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Falling in love with Dawn Gettler

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Dawn Gettler's "modern romance"

If an adoring fan wanted to fill our studios with flowers and chocolate, we wouldn’t be disappointed. But filling them with paper might be one step better. Artist-in-Residence, Dawn Gettler has done that and more for her show, i regret to inform you. “I find my time in the studio to be one of romance and privilege,” says Gettler. What better way to celebrate the season of love at WSW than with an artist who understands the love struggle of making art?

Gettler uninstalled the hazardous curtain over the stairwell the second she had finished installing. She then printed the phrase, “the more I try to erase you, the more you appear,” in white, on white. To top it off, she dashed pickling salt over the wet ink.
Clockwise left to right: a view of “modern romance” from the bottom of WSW’s gallery stairs, the silkscreen used to print the text, and re-installed sheets from “modern romance”.

Gettler installed a site-specific cascade of paper that became the piece, modern romance. We watched in shock as she then uninstalled all 142 sheets, screen printed text with extender base, flocked the text in pickling salt, and reinstalled.

She mounted a vertical oscillating fan across from the sheets so that they would move in soft waves.

Over time, the fan causes the pickled sentiment, “the more i try to erase you, the more you appear” to slowly disappear. Salt that’s meant to preserve fell on the shoulders of viewers and stuck with them, demonstrating the ironies of  romantic rumination and control (or lack thereof).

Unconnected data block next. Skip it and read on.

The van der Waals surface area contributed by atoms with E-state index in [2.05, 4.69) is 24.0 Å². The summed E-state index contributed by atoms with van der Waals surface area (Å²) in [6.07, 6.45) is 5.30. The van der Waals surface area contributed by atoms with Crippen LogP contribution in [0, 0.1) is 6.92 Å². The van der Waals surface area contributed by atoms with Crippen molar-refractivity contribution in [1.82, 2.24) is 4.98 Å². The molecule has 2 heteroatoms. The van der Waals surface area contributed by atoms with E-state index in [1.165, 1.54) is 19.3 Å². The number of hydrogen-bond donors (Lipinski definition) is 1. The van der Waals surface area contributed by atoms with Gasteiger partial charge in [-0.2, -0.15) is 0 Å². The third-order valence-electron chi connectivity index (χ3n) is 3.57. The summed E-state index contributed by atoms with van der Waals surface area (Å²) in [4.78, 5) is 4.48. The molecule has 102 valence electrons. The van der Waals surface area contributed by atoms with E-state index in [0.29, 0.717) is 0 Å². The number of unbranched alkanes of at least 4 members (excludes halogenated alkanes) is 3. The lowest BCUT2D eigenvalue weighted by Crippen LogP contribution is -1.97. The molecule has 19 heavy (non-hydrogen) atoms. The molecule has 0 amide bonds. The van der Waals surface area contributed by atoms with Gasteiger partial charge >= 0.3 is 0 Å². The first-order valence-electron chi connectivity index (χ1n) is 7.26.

After re-hanging the curtain of augmented sheets, the embossed phrase disappeared and reappeared depending on the viewer’s angle.
Pickling-salt flocked text in “modern romance”**
Dawn Gettler installs a chandelier that illuminates during the witching hour when regrets come out to haunt.
Dawn Gettler installs a chandelier, entitled “a collection of regrets,” that illuminates during the witching hour when regrets come out to haunt.*
In the foreground, "Modern Romance," and in the background hangs the "Chandelier of Regret".
Installation shot of “i regret to inform you’ at WSW.
Snow casts a blue glow on Dawn's installations. In the foreground: "Modern Romance", Background: relief prints "Veil #1" and "Veil #2"
Snow casts a blue glow on Gettler’s installations. In the foreground: “modern romance”**, background: relief prints “veil #1” and “veil #2″***

A black chandelier, veils printed delicately cream on white, and a fluttering paper play with preserved thought . . . these pieces are layers about love and relationships with other people, with a space, and with time. As Gettler puts it, “There is a bitterness in the work, but more in line with being bittersweet” (by the way, you should see what she’s done with sugar).

Gettler has been working at WSW for five weeks. We’re bittersweet about the fact that next week will be her last. She has held previous residencies at The Bemis Center for Contemporary ArtsSpiro ArtsART342The KHN Center for the ArtsPrairie Center of the Arts in Peoria, IL, and Spudnik Press in Chicago. She earned her MFA from Ohio University, and currently lives and works in Chicago, Illinois. You can fall in love with more at dawngettler.com.

Images and video courtesy of the artist. Media, dimensions, and details:

*
a collection of regrets
2012
wood, string, graphite on sewn tarp paper coated in dyed glycerin
2′w x 2′d x 5′h

**
modern romance

2012
wooden armature, 142 silkscreened sewn papers flocked in pickling salt, wall mounted vertical oscillating fan
36′w x 11′d x 8′h

***
veil #1, veil #2, and veil #3
(veil #3 not pictured)
2011
embossed woodcut
40″ x 26″ (framed)
(this series of three was printed and editioned at Spudnik Press in Chicago, Il)

Comments

  1. wrote on February 22nd, 2012 at 1:34 pm

    anita wetzel

    Thanks for this great entry! Superbien! I enjoyed the writing and the images and have been so glad to not only experience Dawn’s work in the WSW gallery but hear her talk about and see her carry forward new and related work in the intaglio and silkscreen studios. Thanks blogger! Thanks artist!

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